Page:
And so, in an effort to help mothers feel more supported, I would like to offer the following belated encouragement to some of the mothers I have noticed lately, as well as apologize for not having offered it in the moment. I will try to do better and would hope that all of you will join me, moving forward, in making an effort to be supportive to other parents you might see throughout the day.
To the mother of the screaming kid I saw at the grocery store, good job. Despite your kid melting down, you were there, buying food so that you could make dinner for your kid. I’m sure it would have been easier to give up and buy them a happy meal, so good job, making sure your kid would have healthy food to eat.
To the mother at the zoo, good job. Zoos are great and kids really love animals. You are encouraging your child to be curious about the natural world, to enjoy learning, and to be respectful of all life. Great job.
To the disheveled looking mother at church, whose kids were clearly not paying attention, good job. Getting kids that age to focus on anything is nearly impossible, as I’m sure you well know. And, yet, you made the effort to get them ready and get them to church anyways, because you know that forming a habit of going to church every week is something that will bless your children throughout life. Well done.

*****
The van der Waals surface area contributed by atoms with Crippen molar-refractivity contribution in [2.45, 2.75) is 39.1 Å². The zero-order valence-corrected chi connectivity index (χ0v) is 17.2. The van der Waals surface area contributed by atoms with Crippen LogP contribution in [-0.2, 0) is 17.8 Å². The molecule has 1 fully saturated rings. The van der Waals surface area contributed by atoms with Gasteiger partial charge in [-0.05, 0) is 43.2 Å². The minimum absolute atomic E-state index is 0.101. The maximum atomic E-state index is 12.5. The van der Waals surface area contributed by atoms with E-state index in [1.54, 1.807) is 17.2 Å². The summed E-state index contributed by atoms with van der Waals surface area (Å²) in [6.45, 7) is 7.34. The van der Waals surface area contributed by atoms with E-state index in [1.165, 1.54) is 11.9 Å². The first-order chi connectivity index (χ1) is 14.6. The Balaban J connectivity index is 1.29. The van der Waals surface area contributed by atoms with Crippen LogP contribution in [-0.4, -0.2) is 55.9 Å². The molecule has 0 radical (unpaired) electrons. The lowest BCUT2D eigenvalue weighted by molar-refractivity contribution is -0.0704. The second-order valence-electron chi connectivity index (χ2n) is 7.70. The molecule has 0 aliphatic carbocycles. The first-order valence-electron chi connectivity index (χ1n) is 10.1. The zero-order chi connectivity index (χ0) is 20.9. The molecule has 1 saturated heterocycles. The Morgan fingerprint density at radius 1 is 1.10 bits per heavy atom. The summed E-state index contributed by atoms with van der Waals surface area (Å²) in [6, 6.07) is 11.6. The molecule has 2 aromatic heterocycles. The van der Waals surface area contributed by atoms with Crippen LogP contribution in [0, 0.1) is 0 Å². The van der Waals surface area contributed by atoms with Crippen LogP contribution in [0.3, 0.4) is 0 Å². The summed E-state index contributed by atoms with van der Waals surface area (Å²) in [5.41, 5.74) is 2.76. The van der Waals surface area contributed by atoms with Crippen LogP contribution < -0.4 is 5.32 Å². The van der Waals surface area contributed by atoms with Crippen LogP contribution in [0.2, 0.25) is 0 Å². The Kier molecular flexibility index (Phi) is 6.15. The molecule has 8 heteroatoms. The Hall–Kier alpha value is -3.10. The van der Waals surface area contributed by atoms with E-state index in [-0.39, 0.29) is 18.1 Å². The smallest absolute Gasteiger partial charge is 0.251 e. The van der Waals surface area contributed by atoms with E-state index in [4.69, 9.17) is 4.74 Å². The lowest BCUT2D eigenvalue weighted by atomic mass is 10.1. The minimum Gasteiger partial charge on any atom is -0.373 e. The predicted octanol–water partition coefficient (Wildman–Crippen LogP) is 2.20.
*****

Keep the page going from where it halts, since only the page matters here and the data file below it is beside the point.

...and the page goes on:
To the mom, buying your kid comic books at the comic book store, good job. Maybe you like comics, maybe you don’t, but you are supporting your kid’s hobby and encouraging him to read. You are giving him the freedom and the means to pursue the things that he enjoys. Super cool.
To the mother whose kid fell at the park, good job. Kids fall down. It happens. They don’t always have the best motor skills and they have way more confidence in their physical abilities than is warranted. But you took your kid to the park, letting her run around and play and challenge herself. You could have stayed home, in the air conditioning and sat her in front of the TV, but you didn’t. You got her outside, let her get some exercise, and then you rushed to your child’s side to comfort her when she fell. Way to go.
And lastly, to every mother out there, doing your best from day to day, struggling like we all are to make sure those lovable little jerks turn into decent human beings, good job. Parenting is hard. Kids are demanding and, at times, the devil. Keep on putting in the work. There’s a whole slew of people who understand what you’re going through and who are ready to offer encouragement. Your kids are the future, and you are helping to shape that future. Thank you, and good job.
So next time you see a father or mother out in the world, struggling with their kids or not, I hope you will be able to tell them in all sincerity, “Good job.”